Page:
Some Russian reconnaissance elements have been in Kyiv over the last two days, and there are reports that they are wearing Ukrainian military uniforms to disguise themselves, the official said. In some cases, they have been identified by locals and by the Ukrainian military.

Russian forces, which are converging from the northeast and northwest, remain about 30 kilometers from the city center of Kyiv, Ukraine's capital, the official said.

In the south of Ukraine, Russian forces are moving northeast toward Mariupol and are now about 50 kilometers from the center of that city, the official said. They are also moving northwest toward the city of Kherson.

"Our assessment is that Mariupol is defended, and the Ukrainians will put up stiff resistance there," the official said.

The airspace over Ukraine is still contested, and that means that Ukrainians are still using their own aircraft and air and missile defense systems, which are believed to be still intact and still viable, although somewhat degraded, the official said.

In flight, a long tube extends from one plane to a jet flying below it.

Russians continue launching missiles against targets in Ukraine, mostly short-range, ballistic missiles, the official said. There are indications that some of the missiles launched have experienced failures.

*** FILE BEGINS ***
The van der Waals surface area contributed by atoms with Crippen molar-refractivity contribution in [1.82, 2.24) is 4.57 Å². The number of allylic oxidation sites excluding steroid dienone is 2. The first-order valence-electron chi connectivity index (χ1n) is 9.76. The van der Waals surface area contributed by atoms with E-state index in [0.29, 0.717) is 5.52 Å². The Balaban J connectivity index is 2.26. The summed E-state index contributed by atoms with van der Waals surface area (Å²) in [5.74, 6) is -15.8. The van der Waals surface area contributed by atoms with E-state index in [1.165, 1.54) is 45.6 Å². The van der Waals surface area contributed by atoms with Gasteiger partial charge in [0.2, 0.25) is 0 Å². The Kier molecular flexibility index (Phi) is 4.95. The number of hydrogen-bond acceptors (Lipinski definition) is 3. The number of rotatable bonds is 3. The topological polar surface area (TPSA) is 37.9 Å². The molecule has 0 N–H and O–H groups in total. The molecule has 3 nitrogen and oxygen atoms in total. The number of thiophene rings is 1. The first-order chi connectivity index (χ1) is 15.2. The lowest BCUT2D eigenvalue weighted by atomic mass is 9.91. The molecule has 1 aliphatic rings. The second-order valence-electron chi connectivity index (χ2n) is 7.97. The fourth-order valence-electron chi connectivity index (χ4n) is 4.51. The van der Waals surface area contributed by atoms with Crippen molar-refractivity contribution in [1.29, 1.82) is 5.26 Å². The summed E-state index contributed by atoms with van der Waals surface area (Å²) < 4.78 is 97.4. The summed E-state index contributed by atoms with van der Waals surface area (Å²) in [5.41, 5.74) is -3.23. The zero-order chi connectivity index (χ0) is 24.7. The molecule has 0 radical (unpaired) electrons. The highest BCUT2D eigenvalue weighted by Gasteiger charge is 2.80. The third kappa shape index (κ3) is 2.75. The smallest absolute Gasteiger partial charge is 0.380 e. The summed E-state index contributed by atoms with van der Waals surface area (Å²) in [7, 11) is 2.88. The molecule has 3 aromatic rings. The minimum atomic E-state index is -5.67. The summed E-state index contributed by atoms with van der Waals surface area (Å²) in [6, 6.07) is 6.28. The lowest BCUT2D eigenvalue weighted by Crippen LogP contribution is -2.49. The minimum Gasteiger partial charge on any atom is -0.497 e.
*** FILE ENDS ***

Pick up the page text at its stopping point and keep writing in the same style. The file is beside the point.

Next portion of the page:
There are indications that Russian forces are adopting siege tactics around the city of Chernihiv, which is northeast of Kyiv. This is particularly troubling as it could result in civilian casualties, the official said.

The U.S. and NATO continue providing Ukraine with lethal and nonlethal assistance, the official said.

An increased number of people, including some Americans, are leaving Ukraine, with many going to Poland, the official said. The 82nd Airborne Division is poised near the border and prepared to assist should the need arise.

"Ukraine's president Volodymyr Zelenskyy is still governing his country, still viable, still active," the official said. "He still has command and control over his armed forces."

Saturday, February 26, 2022

Russian Armed Forces hit 821 military objects of Ukraine